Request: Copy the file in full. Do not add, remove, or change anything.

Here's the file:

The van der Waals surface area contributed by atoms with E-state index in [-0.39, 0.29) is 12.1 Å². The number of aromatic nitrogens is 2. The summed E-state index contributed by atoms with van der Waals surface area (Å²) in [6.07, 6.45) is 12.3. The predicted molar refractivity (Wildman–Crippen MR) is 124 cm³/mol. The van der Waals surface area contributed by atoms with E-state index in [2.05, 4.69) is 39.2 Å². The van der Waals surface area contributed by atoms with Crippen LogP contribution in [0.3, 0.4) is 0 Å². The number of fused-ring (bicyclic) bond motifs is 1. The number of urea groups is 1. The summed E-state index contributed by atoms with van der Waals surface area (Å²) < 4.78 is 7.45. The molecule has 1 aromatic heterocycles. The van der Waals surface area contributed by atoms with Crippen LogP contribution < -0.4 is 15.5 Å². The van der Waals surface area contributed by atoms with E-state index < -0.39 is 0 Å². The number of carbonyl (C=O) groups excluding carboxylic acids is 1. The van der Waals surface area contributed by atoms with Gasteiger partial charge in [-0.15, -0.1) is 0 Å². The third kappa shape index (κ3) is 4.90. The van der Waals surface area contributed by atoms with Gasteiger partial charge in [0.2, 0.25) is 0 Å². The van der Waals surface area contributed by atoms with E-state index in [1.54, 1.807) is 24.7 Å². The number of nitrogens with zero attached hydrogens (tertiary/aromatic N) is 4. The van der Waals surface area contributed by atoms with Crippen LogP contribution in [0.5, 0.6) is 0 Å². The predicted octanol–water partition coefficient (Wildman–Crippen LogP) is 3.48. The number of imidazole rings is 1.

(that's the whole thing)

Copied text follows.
The van der Waals surface area contributed by atoms with E-state index in [-0.39, 0.29) is 12.1 Å². The number of aromatic nitrogens is 2. The summed E-state index contributed by atoms with van der Waals surface area (Å²) in [6.07, 6.45) is 12.3. The predicted molar refractivity (Wildman–Crippen MR) is 124 cm³/mol. The van der Waals surface area contributed by atoms with E-state index in [2.05, 4.69) is 39.2 Å². The van der Waals surface area contributed by atoms with Crippen LogP contribution in [0.3, 0.4) is 0 Å². The number of fused-ring (bicyclic) bond motifs is 1. The number of urea groups is 1. The summed E-state index contributed by atoms with van der Waals surface area (Å²) < 4.78 is 7.45. The molecule has 1 aromatic heterocycles. The van der Waals surface area contributed by atoms with Crippen LogP contribution < -0.4 is 15.5 Å². The van der Waals surface area contributed by atoms with E-state index < -0.39 is 0 Å². The number of carbonyl (C=O) groups excluding carboxylic acids is 1. The van der Waals surface area contributed by atoms with Gasteiger partial charge in [-0.15, -0.1) is 0 Å². The third kappa shape index (κ3) is 4.90. The van der Waals surface area contributed by atoms with Gasteiger partial charge in [0.2, 0.25) is 0 Å². The van der Waals surface area contributed by atoms with E-state index in [1.54, 1.807) is 24.7 Å². The number of nitrogens with zero attached hydrogens (tertiary/aromatic N) is 4. The van der Waals surface area contributed by atoms with Crippen LogP contribution in [0.5, 0.6) is 0 Å². The predicted octanol–water partition coefficient (Wildman–Crippen LogP) is 3.48. The number of imidazole rings is 1.